Corey Bond is the first visual artist to be featured on Artists on the Rise. He grew up in an artistic family in Lancaster, Pennsylvania, his sister is a graphic artist, his father an illustrator and fine artist. It’s safe to say young Corey was mixing colors before he was out of diapers. Thanks to a combination of talent, genetic ability, and training from some of the top art institutions in the nation, Bond’s ability to capture raw emotion in his paintings and drawings is uncanny.
His career as a painter stems back more than a decade to 2002, when he sold five of his thesis paintings right after graduating from the Maryland Institute College of Art. Bond, now resides in Brooklyn and is one of the top painters at internationally acclaimed, award winning artist Jeff Koons ( “Jeff Koons balloons I just want to grow up.” -Jay-Z Picasso Baby) studio. Bond talks photo-realism, the future of art, and how to make it in the biz with Artists on the Rise.
You identify as a photo-realism painter, but what is photo-realism?
Photo-realism is a style of painting that uses photography as a reference point in order to create a detailed painting that looks just like a photograph. Sometimes it involves just one photo, other times I use several photos as references for different characters I’m painting in a scene. I’ll use images from SLR cameras down to old cell phone cameras and sometimes paint in the pixel static you would notice from enlarging a small digital image to get the painted effect I want.
What are your favorite objects to draw or paint?
I love working on portraits, there’s a lot of raw emotion that can be captured in a look or a gesture. You can encapsulate everything someone has been through or is going through in just their face.
Where do you find inspiration? From the cities you lived in or is it more than that?
My ideas behind my work actually stem from experiences when I lived in LA and Baltimore. You see a lot on the street in both of those cities that makes you think differently about things. I also come up with a lot of ideas when watching old Noir Films and reading history books. It’s a combination of what I’ve seen, merged with classic film style from the 40’s and 50’s and applied to an overall historical context. I’m fascinated with the psychology of the people that first moved out west to California, people that were choosing to leave society behind and live in a lawless wilderness where every day is a fight for survival. Every part of the country was founded on that mentality, some areas still have it, but I’m interested in how that fight has changed and moved into contemporary and urban society.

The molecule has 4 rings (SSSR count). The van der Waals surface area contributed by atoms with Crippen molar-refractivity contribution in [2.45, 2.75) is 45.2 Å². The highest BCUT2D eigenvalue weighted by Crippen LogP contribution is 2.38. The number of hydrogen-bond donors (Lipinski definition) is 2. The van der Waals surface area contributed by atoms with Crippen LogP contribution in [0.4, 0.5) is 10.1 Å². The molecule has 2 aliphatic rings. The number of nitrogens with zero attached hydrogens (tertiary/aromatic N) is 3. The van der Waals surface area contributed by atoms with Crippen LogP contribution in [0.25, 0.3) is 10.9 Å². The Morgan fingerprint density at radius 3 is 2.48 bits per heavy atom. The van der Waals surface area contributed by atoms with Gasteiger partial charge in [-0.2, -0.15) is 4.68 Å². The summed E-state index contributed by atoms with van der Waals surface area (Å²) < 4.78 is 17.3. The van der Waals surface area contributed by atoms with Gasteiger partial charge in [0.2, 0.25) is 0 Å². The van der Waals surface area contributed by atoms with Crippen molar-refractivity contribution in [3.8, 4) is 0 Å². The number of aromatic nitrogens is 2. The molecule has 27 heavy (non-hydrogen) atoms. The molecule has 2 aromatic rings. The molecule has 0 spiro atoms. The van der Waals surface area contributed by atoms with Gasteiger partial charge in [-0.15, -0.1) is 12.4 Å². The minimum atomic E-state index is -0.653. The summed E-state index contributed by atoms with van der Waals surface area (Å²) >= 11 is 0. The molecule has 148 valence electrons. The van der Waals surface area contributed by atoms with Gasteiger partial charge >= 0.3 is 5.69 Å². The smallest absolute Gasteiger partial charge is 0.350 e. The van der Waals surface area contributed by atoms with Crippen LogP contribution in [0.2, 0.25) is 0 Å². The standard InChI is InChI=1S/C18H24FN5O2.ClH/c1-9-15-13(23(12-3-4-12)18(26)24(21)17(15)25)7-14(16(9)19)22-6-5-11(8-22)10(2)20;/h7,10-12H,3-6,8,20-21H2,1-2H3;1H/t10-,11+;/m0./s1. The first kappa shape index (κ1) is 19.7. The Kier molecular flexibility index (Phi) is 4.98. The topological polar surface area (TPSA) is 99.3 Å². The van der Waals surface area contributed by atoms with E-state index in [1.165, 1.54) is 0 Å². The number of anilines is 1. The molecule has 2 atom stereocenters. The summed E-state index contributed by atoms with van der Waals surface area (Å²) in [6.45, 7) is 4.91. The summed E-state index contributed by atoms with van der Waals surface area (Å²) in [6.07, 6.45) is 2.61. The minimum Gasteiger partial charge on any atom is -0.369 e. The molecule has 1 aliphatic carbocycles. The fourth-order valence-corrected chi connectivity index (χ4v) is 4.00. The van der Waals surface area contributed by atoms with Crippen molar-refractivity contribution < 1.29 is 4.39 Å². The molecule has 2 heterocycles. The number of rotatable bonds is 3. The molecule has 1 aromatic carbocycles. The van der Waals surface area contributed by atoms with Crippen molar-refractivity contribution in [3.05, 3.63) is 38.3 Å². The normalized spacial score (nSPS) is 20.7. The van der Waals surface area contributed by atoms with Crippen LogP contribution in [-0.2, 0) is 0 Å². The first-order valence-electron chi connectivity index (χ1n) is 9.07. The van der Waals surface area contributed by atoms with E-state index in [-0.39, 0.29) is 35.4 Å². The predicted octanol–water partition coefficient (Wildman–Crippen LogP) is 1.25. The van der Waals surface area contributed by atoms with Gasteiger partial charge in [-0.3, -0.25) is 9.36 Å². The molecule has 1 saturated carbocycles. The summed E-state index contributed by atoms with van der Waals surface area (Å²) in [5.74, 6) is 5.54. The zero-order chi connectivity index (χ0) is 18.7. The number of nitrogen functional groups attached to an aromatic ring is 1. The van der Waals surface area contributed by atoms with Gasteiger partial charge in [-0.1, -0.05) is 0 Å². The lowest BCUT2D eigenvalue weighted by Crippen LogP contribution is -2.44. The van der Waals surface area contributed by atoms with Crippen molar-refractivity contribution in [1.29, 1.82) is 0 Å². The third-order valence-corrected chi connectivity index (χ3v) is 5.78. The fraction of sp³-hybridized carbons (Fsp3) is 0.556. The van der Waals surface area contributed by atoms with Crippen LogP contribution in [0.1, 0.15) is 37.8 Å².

Your work is very detailed and precise. Can you describe the painting process?
I’ll start with a photo. Often I’ll work from mugshots or photos of crime scenes from police archives, sometimes I’ll just like someone’s attitude or how they carry themselves and it gives me an idea for an image, or I’ll take photos of someone I know for reference material. From there it can just be a feeling whether an image will look better in color or black and white, or whether it’ll look better larger or smaller.
Once I’ve figured everything out I do a line drawing of the entire image including where color transitions and gradations of shadows/highlights are. Then I just start painting or drawing. From the beginning, I try to get as much detail as possible, working in small sections at a time. With painting, it’s a lot of layering of colors, blending it out, adding more colors, blending those out. I keep going like that until I fill the entire space. From there the painting and drawing process splits. If I’m working on a drawing, once it’s fully drawn, I just go back in with an eraser bringing out highlights or I’ll darken some of the shadows. It might only take a day or two to wrap everything up and add some details here or there. But, definitely with a painting there’s more repetition, so its a longer process.